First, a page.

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The 1972 super series between Canada an the Soviet Union was the first step in re-establishing a warmer relationship between the two countries. Some argue that the public cold war really started in Canada with the uncovering of a Soviet spy ring which had transferred stolen atomic information to the USSR. This series started off as a show down between east and west, between capitalism and communism. Which country or system actually produced the best results? This was also an event which put both countries pride and nationalist ardour on the betting table. Who was the best hockey country in the world?

The series was to be an 8 game contest with the first 4 games in Canada and the last 4 in the Soviet Union. The NHL put together a team composed of the best Canadian hockey players to play against the Soviet Red Army team which had won the gold medal in the Winter Olympics in which only armature status athletes were allowed to play and hence the exclusion of the NHL players.

Canada had stopped competing in the Olympics due to the restrictive nature of profession vs. amateur and it was widely felt in North America that the Soviet hockey players were of a much lower calibre then the Canadian players. The Soviets had trained hard all summer and the Canadians and been vacationing, during the off season and were relatively out f shape. Many of the players and people in Canada felt that it would still be a uneven contest and that Canada would win the series 8 - 0.

The games in Canada were to be played in Montreal, Toronto, Winnipeg and Vancouver while all four games in the Soviet Union were to be played in Moscow. The feelings of nationalism ran high in both Canada and the USSR.

Game 1 on September 2, in Montreal saw the Canadians jump out to a quick 2 - 0 lead. This led many to assume that pre-series predictions of an easy Canadian win were underway. The Soviets however, began to wear down the out of shape Canadians and came back with 4 goals. The final score was 7-3 and many Canadians felt that their pride in Canada's game was threatened. Many of the NHL players realized that they were out of shape compared to the Soviets and that opposition players such as Valeri Kharlamov, Alexander Yakushev and the outstanding goalie Vladislav Tretiak could easily play in the NHL and were great hockey players.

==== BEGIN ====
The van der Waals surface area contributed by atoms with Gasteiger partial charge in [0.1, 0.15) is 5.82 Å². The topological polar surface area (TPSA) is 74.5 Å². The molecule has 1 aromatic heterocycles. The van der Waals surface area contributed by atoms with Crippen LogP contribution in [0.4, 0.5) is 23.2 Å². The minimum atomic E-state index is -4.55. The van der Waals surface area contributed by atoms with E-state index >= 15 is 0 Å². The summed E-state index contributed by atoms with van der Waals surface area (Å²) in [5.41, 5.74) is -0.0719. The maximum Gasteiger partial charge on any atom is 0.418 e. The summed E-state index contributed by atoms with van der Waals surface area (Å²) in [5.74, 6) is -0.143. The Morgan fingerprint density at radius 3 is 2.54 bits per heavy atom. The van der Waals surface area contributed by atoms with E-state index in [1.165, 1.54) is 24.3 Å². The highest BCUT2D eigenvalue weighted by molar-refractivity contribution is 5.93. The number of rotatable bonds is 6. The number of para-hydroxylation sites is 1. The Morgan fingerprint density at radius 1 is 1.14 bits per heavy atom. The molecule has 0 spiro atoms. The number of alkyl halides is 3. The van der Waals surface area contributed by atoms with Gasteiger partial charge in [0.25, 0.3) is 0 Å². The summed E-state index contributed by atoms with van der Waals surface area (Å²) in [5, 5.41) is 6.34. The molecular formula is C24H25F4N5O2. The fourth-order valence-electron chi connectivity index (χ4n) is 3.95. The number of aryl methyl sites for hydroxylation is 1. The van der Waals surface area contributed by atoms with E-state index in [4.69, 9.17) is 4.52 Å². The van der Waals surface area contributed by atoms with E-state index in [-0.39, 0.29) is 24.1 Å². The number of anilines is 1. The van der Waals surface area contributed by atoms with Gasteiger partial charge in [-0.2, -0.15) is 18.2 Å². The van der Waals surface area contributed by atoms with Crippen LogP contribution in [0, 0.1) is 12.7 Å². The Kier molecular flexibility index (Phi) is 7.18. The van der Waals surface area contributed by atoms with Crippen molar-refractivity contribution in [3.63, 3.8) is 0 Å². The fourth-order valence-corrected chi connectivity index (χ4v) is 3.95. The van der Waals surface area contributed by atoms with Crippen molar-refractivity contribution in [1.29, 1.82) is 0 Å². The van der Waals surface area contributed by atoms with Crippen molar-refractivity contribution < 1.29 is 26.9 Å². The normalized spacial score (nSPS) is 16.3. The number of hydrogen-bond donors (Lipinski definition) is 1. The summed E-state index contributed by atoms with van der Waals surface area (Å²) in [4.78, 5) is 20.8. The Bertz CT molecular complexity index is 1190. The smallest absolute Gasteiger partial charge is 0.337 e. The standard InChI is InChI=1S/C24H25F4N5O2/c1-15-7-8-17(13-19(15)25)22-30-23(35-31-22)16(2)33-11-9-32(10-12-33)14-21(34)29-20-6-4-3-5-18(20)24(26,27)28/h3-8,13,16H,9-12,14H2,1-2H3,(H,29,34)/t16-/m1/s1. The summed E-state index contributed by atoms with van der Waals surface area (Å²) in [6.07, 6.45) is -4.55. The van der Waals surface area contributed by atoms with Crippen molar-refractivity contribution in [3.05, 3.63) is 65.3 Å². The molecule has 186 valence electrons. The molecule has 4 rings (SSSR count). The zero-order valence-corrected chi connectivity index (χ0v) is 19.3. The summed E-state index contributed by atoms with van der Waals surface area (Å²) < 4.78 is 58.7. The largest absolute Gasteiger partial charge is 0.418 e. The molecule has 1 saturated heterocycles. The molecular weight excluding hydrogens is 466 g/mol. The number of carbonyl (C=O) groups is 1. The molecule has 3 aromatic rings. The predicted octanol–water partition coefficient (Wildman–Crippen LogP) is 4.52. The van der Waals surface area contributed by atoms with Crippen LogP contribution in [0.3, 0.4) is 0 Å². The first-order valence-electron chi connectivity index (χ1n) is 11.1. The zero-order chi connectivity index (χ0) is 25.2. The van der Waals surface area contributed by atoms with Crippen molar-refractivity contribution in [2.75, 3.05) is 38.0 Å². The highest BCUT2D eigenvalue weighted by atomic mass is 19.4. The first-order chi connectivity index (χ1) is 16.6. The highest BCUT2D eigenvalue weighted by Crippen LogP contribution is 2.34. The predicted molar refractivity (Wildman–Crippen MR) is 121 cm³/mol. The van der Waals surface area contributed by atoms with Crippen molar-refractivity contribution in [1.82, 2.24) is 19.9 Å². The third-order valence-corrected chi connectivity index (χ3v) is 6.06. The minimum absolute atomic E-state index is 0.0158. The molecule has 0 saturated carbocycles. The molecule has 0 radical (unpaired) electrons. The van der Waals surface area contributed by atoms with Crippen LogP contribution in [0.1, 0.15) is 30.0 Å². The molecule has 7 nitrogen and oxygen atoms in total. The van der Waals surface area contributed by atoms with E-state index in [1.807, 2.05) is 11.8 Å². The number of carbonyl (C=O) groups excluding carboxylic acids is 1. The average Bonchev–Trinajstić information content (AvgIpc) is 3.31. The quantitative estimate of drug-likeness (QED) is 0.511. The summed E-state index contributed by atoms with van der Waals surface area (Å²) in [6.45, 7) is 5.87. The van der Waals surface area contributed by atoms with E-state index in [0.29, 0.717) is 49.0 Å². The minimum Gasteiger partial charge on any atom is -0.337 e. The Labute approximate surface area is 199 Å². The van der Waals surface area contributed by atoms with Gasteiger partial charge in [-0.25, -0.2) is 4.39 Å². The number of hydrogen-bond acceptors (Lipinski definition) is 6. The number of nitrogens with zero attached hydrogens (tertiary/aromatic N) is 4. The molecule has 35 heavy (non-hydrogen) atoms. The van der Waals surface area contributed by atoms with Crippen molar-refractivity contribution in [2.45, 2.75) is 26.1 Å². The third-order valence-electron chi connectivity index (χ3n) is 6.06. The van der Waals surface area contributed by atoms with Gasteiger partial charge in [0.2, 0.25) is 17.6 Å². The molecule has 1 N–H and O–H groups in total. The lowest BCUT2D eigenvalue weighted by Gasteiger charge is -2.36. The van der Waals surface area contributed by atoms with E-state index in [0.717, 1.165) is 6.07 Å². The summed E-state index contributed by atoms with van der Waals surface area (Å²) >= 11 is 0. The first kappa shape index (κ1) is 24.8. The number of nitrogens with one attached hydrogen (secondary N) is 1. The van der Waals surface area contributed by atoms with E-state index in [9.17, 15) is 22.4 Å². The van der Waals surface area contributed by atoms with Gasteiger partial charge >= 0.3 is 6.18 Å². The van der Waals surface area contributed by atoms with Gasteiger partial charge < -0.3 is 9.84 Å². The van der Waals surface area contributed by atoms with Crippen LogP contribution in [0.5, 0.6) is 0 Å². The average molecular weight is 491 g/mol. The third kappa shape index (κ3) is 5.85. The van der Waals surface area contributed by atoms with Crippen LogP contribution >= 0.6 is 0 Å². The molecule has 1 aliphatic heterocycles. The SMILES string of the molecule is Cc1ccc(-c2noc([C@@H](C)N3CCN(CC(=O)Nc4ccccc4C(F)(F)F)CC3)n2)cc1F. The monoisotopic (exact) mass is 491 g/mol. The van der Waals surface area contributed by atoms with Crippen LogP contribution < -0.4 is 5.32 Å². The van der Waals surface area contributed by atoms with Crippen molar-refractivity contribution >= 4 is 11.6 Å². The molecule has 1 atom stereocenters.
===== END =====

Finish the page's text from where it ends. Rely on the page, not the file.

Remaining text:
Game 2 in in Toronto brought out the best in the Canadians as they fought hard and came up with a 4 - 1 win. This however was not a sign of shifting momentum but just the result of hard work and opportunity. Many believed that team Canada was on it's way back.

Game 3 in Winnipeg saw the Canadians jump out to a couple of leads but slowly give up the play to the Soviets and the match ended in a 2 - 2 tie.

Game 4 was a pivotal game in that it brought to front a frustration over the widely expected superiority of the Canada's and the reality of close great hockey between these two nations best players.  Team Canada turned in a weak performance in Vancouver and after losing 5 -3 the Canadian fans booed the NHL players. Phil Esposito who was the leader of the team exploded and talked to the Canadian fans in a CBC interview at the end of the game in which he said

To the people across Canada, we tried, we gave it our best, and to the people that boo us, geez, I'm really, all of us guys are really disheartened and we're disillusioned, and we're disappointed at some of the people. We cannot believe the bad press we've got, the booing we've gotten in our own buildings. If the Russians boo their players, the fans... Russians boo their players... Some of the Canadian fans—I'm not saying all of them, some of them booed us, then I'll come back and I'll apologize to each one of the Canadians, but I don't think they will. I'm really, really... I'm really disappointed. I am completely disappointed. I cannot believe it. Some of our guys are really, really down in the dumps, we know, we're trying like hell. I mean, we're doing the best we can, and they got a good team, and let's face facts. But it doesn't mean that we're not giving it our 150%, because we certainly are.